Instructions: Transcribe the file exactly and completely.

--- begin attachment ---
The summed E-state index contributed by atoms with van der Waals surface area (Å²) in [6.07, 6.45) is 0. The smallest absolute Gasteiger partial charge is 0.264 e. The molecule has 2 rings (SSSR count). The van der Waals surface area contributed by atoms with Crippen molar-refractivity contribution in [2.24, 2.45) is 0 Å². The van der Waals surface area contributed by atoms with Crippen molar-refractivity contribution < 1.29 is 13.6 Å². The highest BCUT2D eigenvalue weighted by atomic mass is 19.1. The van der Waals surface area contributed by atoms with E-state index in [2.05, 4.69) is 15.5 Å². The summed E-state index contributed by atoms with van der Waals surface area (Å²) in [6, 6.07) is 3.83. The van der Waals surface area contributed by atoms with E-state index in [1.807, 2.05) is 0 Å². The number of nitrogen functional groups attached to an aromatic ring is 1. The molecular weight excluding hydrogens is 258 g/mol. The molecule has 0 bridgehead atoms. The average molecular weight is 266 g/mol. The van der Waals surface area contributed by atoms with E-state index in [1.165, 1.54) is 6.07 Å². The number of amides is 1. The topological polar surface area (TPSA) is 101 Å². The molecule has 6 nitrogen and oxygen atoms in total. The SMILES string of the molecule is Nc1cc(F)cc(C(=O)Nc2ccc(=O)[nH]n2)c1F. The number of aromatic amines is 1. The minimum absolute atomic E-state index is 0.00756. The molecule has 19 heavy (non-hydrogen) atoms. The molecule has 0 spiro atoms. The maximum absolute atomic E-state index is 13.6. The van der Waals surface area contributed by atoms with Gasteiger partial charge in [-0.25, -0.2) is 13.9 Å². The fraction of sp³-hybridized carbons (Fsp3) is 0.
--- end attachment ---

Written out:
The summed E-state index contributed by atoms with van der Waals surface area (Å²) in [6.07, 6.45) is 0. The smallest absolute Gasteiger partial charge is 0.264 e. The molecule has 2 rings (SSSR count). The van der Waals surface area contributed by atoms with Crippen molar-refractivity contribution in [2.24, 2.45) is 0 Å². The van der Waals surface area contributed by atoms with Crippen molar-refractivity contribution < 1.29 is 13.6 Å². The highest BCUT2D eigenvalue weighted by atomic mass is 19.1. The van der Waals surface area contributed by atoms with E-state index in [2.05, 4.69) is 15.5 Å². The summed E-state index contributed by atoms with van der Waals surface area (Å²) in [6, 6.07) is 3.83. The van der Waals surface area contributed by atoms with E-state index in [1.807, 2.05) is 0 Å². The number of nitrogen functional groups attached to an aromatic ring is 1. The molecular weight excluding hydrogens is 258 g/mol. The molecule has 0 bridgehead atoms. The average molecular weight is 266 g/mol. The van der Waals surface area contributed by atoms with E-state index in [1.165, 1.54) is 6.07 Å². The number of amides is 1. The topological polar surface area (TPSA) is 101 Å². The molecule has 6 nitrogen and oxygen atoms in total. The SMILES string of the molecule is Nc1cc(F)cc(C(=O)Nc2ccc(=O)[nH]n2)c1F. The number of aromatic amines is 1. The minimum absolute atomic E-state index is 0.00756. The molecule has 19 heavy (non-hydrogen) atoms. The molecule has 0 spiro atoms. The maximum absolute atomic E-state index is 13.6. The van der Waals surface area contributed by atoms with Gasteiger partial charge in [-0.25, -0.2) is 13.9 Å². The fraction of sp³-hybridized carbons (Fsp3) is 0.